In part two of our look at the required Educational Philosophy, we will look at the core component: the philosophy section itself. This section basically answers the W and H questions: what, where, when and how. The ‘who’ and ‘why’ were basically covered last week in The Child section.
The ‘what’ in this all are the subjects that you will be covering. While you are not required to follow any set curriculum, it would be a good idea to check out the National Curriculum that sets out the standards for all schools operating in England. It can be found at http://curriculum.qcda.gov.uk/ . There are thirteen subjects, eleven of which are required (statutory). These include:
• Art & design
• Citizenship (not required)
• Design & technology
• Physical Education
• Personal, social and health education (not required)
• Religious education
All of that can seem a bit daunting until you realize the scope of some activities. For instance, Emily and I went on an exploration walk the other day. We just left the house and walked until we found our way home. Well, geography and the idea of streets, directions and maps were checked off first. We counted things along the way so there goes maths. Physical education is almost as certain as geography. We spoke to several older people and discussed how important it is to be a good neighbour, so there is citizenship and personal/social development. The purpose of the whole thing was to collect leaves and explore the changes of the season; there is science. And we did a leaf rub when we came home so check off art and design too. By my count, we easily covered half of the subject in that hour and a half. Of course, we will all place different priorities on different subjects as well and this is a good place to talk about what yours are and why.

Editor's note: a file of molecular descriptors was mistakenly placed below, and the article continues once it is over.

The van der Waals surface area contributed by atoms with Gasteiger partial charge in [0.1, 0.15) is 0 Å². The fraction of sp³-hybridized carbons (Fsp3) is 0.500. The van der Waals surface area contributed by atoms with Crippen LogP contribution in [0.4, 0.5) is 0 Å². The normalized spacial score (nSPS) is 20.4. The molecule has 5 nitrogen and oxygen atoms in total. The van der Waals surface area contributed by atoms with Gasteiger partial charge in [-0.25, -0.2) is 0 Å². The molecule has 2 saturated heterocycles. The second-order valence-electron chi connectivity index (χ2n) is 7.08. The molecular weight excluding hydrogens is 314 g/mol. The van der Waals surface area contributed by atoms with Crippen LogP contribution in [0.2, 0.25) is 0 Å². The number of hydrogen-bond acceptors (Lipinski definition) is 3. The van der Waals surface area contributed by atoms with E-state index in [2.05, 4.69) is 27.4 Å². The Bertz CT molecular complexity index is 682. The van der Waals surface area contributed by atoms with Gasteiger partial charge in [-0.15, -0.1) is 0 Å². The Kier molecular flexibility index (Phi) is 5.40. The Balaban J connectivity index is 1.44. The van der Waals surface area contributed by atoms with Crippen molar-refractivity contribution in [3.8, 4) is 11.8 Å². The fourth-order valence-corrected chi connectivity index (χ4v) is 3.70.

The ‘when’ and ‘where’ can be a bit trickier to nail down with home education. With traditional schooling, learning is something that happens in the classroom between nine and three or so. But the truth is that home-schooling is a life-style. It is something that is occurring from the moment you get out of bed in the morning (eating a healthy breakfast is health education and making your bed is personal development and citizenship) until you go back to bed at night. Everything we do is a chance to teach and learn. Whether we are at home sitting quietly at our desk, out for an exploration like Dora or making a piñata for our Halloween party, we are learning new things constantly. That is one thing that my daughter does complain about…always working. So it is our jobs to make it fun for them.
The ‘how’ is simply the chance for you to explain some of the resources you will be using. Resources can be many different things though. Of course, we have books and workbooks, but the computer and websites such as PBSKids and CBeebies are indispensible ones too. I know that parents have wildly differing views on television, but for our family we utilize this as another tool in our arsenal of resources. Our maker boxes overflowing with reusable items, glue, paints and paper are resources too. Even our new hamster, Nibbles, is a resource to teach Emily responsibility (citizenship and personal/social development). How you choose to allocate those resources is important to consider too. I use resources like the computer and television to free up a few moments of my day to do things like cleaning and checking client emails. If appropriately used anything can be a wonderful resource.
Next week, we will finish up this series with a look at how we measure success or the Outcomes and Evaluation tools that we have chosen to use. Until then happy home-schooling.